The digital asset space has been dominated by negative press recently and its lack of ‘utility’ has been at the forefront of some of this criticism. Warren Buffet recently stated that he ‘wouldn’t give $25 for all the Bitcoin in the world’, going on to say that he didn’t believe crypto produced anything of value worth investing in. Bill Gates agrees, saying on Reddit that the value of crypto is only based on what someone else will pay for it, and that at crypto’s don’t add value to society.
David Jenkins is a Founder of an environmental Foundation called Rewards4earth, and to a certain extent he agrees. “If crypto and blockchain tech are to gain widespread adoption and become a mainstream asset class, there simply must be more projects that provide real-world value and a proper end use-case”, he says.
The Rewards4earth project was established to fund projects around the world to clean up and restore the planet, while at the same time assisting local communities via not-for-profits such as clubs, charities and churches. Located in Queensland, Australia, Rewards4earth has commenced operations and is already funding several international environmental programs such as Seabins, The Orangutan Project, The International Tiger Project, and many others. Local community clubs such as the Coolum Surf club have been early adopters and are already benefiting from the additional funding flowing into the club.
Central to its ecosystem is the patented Erth Point (ERTH) which is purchased by businesses as a loyalty reward token and issued to customers who can then spend the points at any other business who issues them. Part of the reward from each transaction is also gifted to the Foundation who then uses that funding to bankroll these valuable environmental projects. “Rewards4earth is one of the very few digital assets in the crypto space where a real-world transaction directly correlates with an on-market trade”, David says. “In other words, when a business buys the Erth Points to gift to their customers, that transaction creates immediate real-world value which flows through to the local community and also to those projects to clean up our planet”. He goes on to say there’s a general perception that governments and big business have been unable or unwilling to show a commitment to taking on this task, and it’s clear that a small portion from every sale to every customer can bridge that funding gap and make a real difference to the environmental and social outcomes.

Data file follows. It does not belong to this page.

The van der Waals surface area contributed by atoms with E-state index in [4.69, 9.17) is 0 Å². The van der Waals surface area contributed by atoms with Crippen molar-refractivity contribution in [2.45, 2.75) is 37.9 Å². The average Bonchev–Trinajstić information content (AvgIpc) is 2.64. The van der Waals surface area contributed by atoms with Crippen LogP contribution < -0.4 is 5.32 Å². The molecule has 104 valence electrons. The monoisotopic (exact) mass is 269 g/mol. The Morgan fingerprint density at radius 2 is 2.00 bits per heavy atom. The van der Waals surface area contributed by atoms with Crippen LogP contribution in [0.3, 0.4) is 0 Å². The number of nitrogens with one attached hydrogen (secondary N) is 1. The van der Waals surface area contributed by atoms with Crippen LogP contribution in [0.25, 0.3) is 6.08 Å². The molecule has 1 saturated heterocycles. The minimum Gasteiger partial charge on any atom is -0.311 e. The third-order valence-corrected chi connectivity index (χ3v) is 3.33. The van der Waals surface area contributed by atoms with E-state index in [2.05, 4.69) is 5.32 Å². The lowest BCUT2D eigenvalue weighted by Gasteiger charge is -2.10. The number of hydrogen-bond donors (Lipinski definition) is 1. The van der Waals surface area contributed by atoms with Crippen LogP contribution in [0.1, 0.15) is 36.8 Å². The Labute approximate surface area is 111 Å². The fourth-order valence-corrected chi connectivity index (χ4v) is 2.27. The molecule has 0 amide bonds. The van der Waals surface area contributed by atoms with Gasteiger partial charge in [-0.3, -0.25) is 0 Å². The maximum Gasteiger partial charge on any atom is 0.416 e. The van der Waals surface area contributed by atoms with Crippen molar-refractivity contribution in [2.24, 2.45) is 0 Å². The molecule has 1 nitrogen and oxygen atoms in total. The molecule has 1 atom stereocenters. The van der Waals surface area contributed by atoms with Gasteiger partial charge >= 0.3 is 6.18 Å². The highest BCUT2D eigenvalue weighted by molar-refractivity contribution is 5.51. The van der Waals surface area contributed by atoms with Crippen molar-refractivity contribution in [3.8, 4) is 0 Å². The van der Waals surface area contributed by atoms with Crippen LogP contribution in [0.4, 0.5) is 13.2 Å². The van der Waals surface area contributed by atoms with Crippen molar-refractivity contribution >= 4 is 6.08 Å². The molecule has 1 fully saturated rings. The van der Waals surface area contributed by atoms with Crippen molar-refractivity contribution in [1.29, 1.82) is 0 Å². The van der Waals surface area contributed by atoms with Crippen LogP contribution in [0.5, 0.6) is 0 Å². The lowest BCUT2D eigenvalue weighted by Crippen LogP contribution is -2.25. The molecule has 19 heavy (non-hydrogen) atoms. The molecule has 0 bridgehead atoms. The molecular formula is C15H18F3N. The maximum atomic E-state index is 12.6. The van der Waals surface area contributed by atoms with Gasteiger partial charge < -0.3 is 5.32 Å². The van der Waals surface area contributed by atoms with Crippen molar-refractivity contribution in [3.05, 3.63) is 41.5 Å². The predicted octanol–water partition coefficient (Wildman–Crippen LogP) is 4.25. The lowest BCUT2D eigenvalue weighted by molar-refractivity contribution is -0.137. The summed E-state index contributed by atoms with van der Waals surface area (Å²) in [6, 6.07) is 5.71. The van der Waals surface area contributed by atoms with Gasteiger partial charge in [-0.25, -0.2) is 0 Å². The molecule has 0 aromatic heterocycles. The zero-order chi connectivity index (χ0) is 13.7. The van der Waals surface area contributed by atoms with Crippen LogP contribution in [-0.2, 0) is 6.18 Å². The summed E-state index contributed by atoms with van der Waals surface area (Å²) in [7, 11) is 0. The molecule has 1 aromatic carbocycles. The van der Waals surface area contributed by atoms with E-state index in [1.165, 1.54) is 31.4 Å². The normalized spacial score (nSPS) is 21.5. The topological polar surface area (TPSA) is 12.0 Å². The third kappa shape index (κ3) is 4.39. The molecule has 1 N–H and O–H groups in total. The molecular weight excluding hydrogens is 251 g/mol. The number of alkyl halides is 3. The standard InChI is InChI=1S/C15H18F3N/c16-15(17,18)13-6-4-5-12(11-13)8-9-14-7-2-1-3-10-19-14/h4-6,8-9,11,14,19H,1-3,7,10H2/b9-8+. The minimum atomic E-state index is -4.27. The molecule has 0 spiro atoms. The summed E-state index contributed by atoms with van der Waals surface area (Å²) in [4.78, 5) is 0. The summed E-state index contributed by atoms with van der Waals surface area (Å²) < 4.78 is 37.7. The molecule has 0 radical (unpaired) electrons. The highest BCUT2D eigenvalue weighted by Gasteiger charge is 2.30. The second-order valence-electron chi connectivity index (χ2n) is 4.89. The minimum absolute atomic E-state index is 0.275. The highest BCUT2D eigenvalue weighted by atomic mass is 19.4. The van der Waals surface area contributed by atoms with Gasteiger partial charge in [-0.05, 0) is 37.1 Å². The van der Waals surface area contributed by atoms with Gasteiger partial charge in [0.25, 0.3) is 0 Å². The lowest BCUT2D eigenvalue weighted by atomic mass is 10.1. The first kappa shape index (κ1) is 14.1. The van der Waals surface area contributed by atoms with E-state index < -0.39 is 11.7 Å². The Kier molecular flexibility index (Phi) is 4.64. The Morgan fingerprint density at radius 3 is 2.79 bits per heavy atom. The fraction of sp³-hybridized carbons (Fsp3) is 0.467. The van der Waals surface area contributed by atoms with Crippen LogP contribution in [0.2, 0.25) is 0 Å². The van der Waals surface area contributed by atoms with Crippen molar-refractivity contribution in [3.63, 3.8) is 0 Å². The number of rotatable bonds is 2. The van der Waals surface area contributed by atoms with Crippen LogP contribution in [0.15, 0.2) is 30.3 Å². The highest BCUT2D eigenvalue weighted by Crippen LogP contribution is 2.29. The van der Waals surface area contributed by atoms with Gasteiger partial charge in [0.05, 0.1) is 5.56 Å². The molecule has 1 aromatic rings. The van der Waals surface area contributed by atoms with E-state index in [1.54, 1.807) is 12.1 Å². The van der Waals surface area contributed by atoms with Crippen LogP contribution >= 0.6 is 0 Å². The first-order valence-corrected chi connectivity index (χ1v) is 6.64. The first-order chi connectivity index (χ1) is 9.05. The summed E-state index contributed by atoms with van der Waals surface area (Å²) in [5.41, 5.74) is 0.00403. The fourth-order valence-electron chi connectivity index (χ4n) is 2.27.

“Businesses in Australia spend more than $10billion each year on digital marketing, the proceeds of which mostly go to benefit a relatively small number of shareholders in a couple of the world’s largest businesses. If we can redirect some of that funding into these valuable environmental and community projects, just imagine the good we can do with this new technology?”, he says.
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